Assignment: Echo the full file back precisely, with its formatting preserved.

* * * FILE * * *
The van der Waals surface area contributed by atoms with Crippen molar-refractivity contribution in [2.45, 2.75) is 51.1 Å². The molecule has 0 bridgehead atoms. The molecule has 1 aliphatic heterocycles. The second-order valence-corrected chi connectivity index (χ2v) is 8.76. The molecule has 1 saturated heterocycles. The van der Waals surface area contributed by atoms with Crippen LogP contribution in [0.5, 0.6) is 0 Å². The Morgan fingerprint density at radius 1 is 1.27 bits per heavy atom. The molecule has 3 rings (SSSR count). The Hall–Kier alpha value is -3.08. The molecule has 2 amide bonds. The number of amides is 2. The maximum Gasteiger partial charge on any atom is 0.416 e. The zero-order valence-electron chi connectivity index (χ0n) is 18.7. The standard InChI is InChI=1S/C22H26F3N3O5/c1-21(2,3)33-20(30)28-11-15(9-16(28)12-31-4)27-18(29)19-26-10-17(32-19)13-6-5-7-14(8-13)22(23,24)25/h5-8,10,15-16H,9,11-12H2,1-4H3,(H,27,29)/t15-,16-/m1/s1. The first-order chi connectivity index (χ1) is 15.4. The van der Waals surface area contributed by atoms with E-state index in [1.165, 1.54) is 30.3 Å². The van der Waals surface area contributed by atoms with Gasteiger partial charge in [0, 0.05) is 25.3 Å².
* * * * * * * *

The van der Waals surface area contributed by atoms with Crippen molar-refractivity contribution in [2.45, 2.75) is 51.1 Å². The molecule has 0 bridgehead atoms. The molecule has 1 aliphatic heterocycles. The second-order valence-corrected chi connectivity index (χ2v) is 8.76. The molecule has 1 saturated heterocycles. The van der Waals surface area contributed by atoms with Crippen LogP contribution in [0.5, 0.6) is 0 Å². The Morgan fingerprint density at radius 1 is 1.27 bits per heavy atom. The molecule has 3 rings (SSSR count). The Hall–Kier alpha value is -3.08. The molecule has 2 amide bonds. The number of amides is 2. The maximum Gasteiger partial charge on any atom is 0.416 e. The zero-order valence-electron chi connectivity index (χ0n) is 18.7. The standard InChI is InChI=1S/C22H26F3N3O5/c1-21(2,3)33-20(30)28-11-15(9-16(28)12-31-4)27-18(29)19-26-10-17(32-19)13-6-5-7-14(8-13)22(23,24)25/h5-8,10,15-16H,9,11-12H2,1-4H3,(H,27,29)/t15-,16-/m1/s1. The first-order chi connectivity index (χ1) is 15.4. The van der Waals surface area contributed by atoms with E-state index in [1.165, 1.54) is 30.3 Å². The van der Waals surface area contributed by atoms with Gasteiger partial charge in [0, 0.05) is 25.3 Å².